Dr Oliver Stoner
- Lecturer (Statistics)
I am an early career Lecturer in Statistics. I am motivated by application-driven statistical modelling problems and have a keen interest in developing general frameworks and bespoke models using Bayesian hierarchical methods.
Prior to joining Glasgow, I was a Research Fellow for 2 years at the University of Exeter, where I also obtained my PhD in 2019. My thesis is entitled Bayesian Hierarchical Modelling Frameworks for Flawed Data in Environment and Health.
The two main projects I am leading are an impact-oriented collaboration with the World Health Organization and a more methodologically-driven research programme in correcting delayed reporting of infectious diseases.
Household Air Pollution
Around 2.4 billion people mainly use polluting fuels for cooking, hampering their socio-economic prospects and exposing them to dangerous levels of household air pollution, attributed by the World Health Organization to 3.2 million deaths per year in 2020. I have worked with the WHO to develop a bespoke Bayesian hierarchical model for estimating the populations using 6 different fuels for cooking, called the Global Household Energy Model. Estimates from this model serve as the primary basis for tracking access to clean cooking as part of UN Sustainable Development Goal 7 (SDG 7.1.2), and are a key input to WHO burden of disease calculations for household air pollution (SDG 3.9.1).
Our paper presenting these estimates was published Nature Communications in 2021 and has been gaining traction. I have also contributed as a named author to the 2020, 2021 and 2022 editions of the internationally recognised report Tracking SDG7: The Energy Progress Report.
Correcting Delayed Reporting of Infectious Diseases
Surveillance of infectious disease cases and/or deaths is often subject to delayed reporting, where complete information is not immediately available to decision-makers. Statistical models can learn the systematic and random structures in the reporting delay, to predict current case/death counts based on incomplete data.
The best introduction to this work I can offer is an article we prepared for Significance Magazine early on in the COVID-19 pandemic: A more transparent way to estimate and report daily Covid-19 deaths, aimed at a general statistical audience.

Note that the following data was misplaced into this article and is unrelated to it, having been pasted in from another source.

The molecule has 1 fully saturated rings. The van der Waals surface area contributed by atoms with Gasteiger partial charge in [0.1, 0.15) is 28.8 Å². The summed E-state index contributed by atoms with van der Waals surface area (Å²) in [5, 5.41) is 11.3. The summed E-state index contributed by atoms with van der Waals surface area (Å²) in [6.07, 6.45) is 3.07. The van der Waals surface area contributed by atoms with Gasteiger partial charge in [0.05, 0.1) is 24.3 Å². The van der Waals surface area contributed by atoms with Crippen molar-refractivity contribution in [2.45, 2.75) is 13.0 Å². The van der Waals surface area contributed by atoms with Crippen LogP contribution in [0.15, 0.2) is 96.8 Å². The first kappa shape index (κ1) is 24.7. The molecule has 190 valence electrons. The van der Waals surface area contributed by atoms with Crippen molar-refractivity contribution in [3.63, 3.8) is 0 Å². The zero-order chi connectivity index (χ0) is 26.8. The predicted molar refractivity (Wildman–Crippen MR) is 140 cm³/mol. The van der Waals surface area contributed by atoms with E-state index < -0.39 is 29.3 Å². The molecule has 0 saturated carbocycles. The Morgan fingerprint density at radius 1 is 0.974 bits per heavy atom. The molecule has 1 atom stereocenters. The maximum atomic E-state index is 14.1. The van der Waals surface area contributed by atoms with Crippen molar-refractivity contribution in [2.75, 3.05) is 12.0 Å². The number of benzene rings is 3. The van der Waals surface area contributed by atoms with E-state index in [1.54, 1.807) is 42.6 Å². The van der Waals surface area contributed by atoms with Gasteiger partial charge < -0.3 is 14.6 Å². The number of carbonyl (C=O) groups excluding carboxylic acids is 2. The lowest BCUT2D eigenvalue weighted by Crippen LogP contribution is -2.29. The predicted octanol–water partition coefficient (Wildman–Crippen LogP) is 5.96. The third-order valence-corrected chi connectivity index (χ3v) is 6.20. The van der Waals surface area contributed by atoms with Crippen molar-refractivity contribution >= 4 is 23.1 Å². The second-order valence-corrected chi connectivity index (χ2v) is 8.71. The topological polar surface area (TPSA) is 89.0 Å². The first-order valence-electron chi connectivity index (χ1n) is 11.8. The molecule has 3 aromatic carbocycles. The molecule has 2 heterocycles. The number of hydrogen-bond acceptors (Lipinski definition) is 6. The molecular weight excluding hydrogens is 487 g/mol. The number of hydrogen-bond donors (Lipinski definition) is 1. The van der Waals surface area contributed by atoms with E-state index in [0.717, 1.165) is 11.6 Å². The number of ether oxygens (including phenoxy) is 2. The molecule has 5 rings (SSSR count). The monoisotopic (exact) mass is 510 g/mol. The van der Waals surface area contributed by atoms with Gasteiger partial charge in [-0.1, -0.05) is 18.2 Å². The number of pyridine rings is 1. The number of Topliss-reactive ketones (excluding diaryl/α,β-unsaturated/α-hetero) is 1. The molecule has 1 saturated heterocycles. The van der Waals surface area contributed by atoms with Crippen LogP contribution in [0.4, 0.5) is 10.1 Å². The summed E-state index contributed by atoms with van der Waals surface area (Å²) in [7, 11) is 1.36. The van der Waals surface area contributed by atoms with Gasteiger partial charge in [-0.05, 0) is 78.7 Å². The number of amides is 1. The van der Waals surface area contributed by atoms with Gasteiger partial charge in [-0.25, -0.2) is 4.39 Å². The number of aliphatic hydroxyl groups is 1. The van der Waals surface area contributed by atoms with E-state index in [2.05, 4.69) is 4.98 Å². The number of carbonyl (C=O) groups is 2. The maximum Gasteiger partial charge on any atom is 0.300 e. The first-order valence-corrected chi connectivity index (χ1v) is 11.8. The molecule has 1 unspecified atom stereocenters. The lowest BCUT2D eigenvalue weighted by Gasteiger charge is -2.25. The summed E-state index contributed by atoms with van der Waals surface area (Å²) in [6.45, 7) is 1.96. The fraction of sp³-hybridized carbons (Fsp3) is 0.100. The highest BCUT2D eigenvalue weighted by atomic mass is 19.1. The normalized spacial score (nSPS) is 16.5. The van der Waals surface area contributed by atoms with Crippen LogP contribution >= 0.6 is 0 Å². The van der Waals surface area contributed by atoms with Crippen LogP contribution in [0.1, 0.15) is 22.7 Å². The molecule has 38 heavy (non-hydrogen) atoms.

During my PhD we developed a new multivariate hierarchical framework for correcting delayed reporting. This was published in Biometrics just before COVID-19 started appearing in our news feeds, and as a postdoc I sought to demonstrate this method as a compelling operational tool for pandemic decision-making. Our method was used by researchers at Cambridge MRC Biostatistics Unit as part of their efforts to nowcast COVID-19. Their estimates regularly informed the Scientific Pandemic Influenza Group on Modelling (SPI-M) and therefore fed into UK Government decision-making.
Our work on delayed reporting followed our work on a new method for correcting under-reporting, published in the Journal of the American Statistical Association in 2019.
EPSRC Impact Accelerator Account (Ongoing, PI)
Funding for half my time, initially for 9 months, to work with the World Health Organization to develop the first worldwide estimates of the number of people using polluting fuels for household heating. Our aim is to inform new policy efforts to reduce polluting heating, which is responsible for significant health impacts, unsustainable harvesting of wood fuels, and climate-damaging emissions.
UK Department for Business, Energy and Industrial Strategy Regulators' Pioneer Fund (2022, CoI)
Funding to improve monitoring of harmful algal blooms, through improvements to statistical forecasting models and trialling of new quantitative polymerase chain reaction (qPCR) measurement methods.
IIB Open Innovation Platform: Collaboration Fund (2021, CoI)
Funding to develop advanced prediction models for harmful algal blooms and impacts on the shellfish industry. Paper submitted to Nature Food in June 2021.
ESRC Impact Accelerator Sub-Award: Knowledge Exchange Fellowship (2021, PI)
Funding to support a collaborative paper with the WHO on modelling polluting household energy.
I have also been PI on two research contracts between the WHO and the University of Exeter, to support annual updates to Sustainable Development Goal 7 and to contribute to associated reporting.
I am always interested to supervise motivated and capable people to study a PhD in Statistics, either as lead-supervisor or part of a supervisory team. My main area of expertise that I can contribute to supervision is on Bayesian hierarchical modelling methods and software.
Please contact me by email to discuss project ideas and opportunities for fully-funded studentships.
- Halliday, Alba
Advanced prediction models for infectious diseases
- Holland, Catherine
Bayesian approaches to compositional data with structural zeros
- Zhu, Qiangqiang
Spatio-temporal modelling of population-level disease risk when the populations at risk have partially unknown spatial locations
I am currently supervising PhD student Alba Halliday, who is working on developing operational models for spatio-temporal disease prediction.
In the 2022/23 academic year, I will be teaching Advanced Data Analysis and supervising MSc projects.
I am currently a 2nd-year student on the Postgraduate Certificate in Academic Practice programme.